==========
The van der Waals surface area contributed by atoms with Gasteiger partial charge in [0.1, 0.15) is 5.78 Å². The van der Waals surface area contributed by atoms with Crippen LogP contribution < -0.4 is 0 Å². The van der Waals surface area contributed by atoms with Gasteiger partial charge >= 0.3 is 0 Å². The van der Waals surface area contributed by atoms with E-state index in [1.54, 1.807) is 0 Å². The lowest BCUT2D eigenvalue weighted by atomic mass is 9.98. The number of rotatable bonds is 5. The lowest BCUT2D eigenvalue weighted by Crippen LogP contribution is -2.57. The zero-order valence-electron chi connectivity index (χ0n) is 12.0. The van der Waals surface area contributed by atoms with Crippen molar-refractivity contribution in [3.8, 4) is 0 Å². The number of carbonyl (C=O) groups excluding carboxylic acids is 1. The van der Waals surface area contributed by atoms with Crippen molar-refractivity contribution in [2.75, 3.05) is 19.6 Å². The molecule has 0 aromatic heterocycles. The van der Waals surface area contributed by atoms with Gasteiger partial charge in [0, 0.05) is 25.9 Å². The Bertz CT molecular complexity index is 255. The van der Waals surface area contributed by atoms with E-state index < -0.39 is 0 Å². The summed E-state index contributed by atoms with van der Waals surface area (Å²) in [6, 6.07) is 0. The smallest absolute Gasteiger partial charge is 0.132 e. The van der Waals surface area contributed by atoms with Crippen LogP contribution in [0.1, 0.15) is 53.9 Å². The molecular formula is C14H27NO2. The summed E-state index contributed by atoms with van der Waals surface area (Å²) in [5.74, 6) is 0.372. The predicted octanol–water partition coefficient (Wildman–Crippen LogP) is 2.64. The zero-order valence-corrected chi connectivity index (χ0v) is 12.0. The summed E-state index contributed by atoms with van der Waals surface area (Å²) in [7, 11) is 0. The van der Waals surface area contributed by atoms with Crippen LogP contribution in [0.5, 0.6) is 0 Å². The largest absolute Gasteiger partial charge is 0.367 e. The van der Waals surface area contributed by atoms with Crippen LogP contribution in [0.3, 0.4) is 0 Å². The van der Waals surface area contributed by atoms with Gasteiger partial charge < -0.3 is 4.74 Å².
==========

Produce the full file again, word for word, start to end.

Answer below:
The van der Waals surface area contributed by atoms with Gasteiger partial charge in [0.1, 0.15) is 5.78 Å². The van der Waals surface area contributed by atoms with Crippen LogP contribution < -0.4 is 0 Å². The van der Waals surface area contributed by atoms with Gasteiger partial charge >= 0.3 is 0 Å². The van der Waals surface area contributed by atoms with E-state index in [1.54, 1.807) is 0 Å². The lowest BCUT2D eigenvalue weighted by atomic mass is 9.98. The number of rotatable bonds is 5. The lowest BCUT2D eigenvalue weighted by Crippen LogP contribution is -2.57. The zero-order valence-electron chi connectivity index (χ0n) is 12.0. The van der Waals surface area contributed by atoms with Crippen molar-refractivity contribution in [3.8, 4) is 0 Å². The number of carbonyl (C=O) groups excluding carboxylic acids is 1. The van der Waals surface area contributed by atoms with Crippen molar-refractivity contribution in [2.75, 3.05) is 19.6 Å². The molecule has 0 aromatic heterocycles. The van der Waals surface area contributed by atoms with Gasteiger partial charge in [0, 0.05) is 25.9 Å². The Bertz CT molecular complexity index is 255. The van der Waals surface area contributed by atoms with E-state index < -0.39 is 0 Å². The summed E-state index contributed by atoms with van der Waals surface area (Å²) in [6, 6.07) is 0. The smallest absolute Gasteiger partial charge is 0.132 e. The van der Waals surface area contributed by atoms with Crippen LogP contribution in [0.1, 0.15) is 53.9 Å². The molecular formula is C14H27NO2. The summed E-state index contributed by atoms with van der Waals surface area (Å²) in [5.74, 6) is 0.372. The predicted octanol–water partition coefficient (Wildman–Crippen LogP) is 2.64. The zero-order valence-corrected chi connectivity index (χ0v) is 12.0. The summed E-state index contributed by atoms with van der Waals surface area (Å²) in [7, 11) is 0. The van der Waals surface area contributed by atoms with Crippen LogP contribution in [0.5, 0.6) is 0 Å². The largest absolute Gasteiger partial charge is 0.367 e. The van der Waals surface area contributed by atoms with Crippen LogP contribution in [0.3, 0.4) is 0 Å². The van der Waals surface area contributed by atoms with Gasteiger partial charge < -0.3 is 4.74 Å².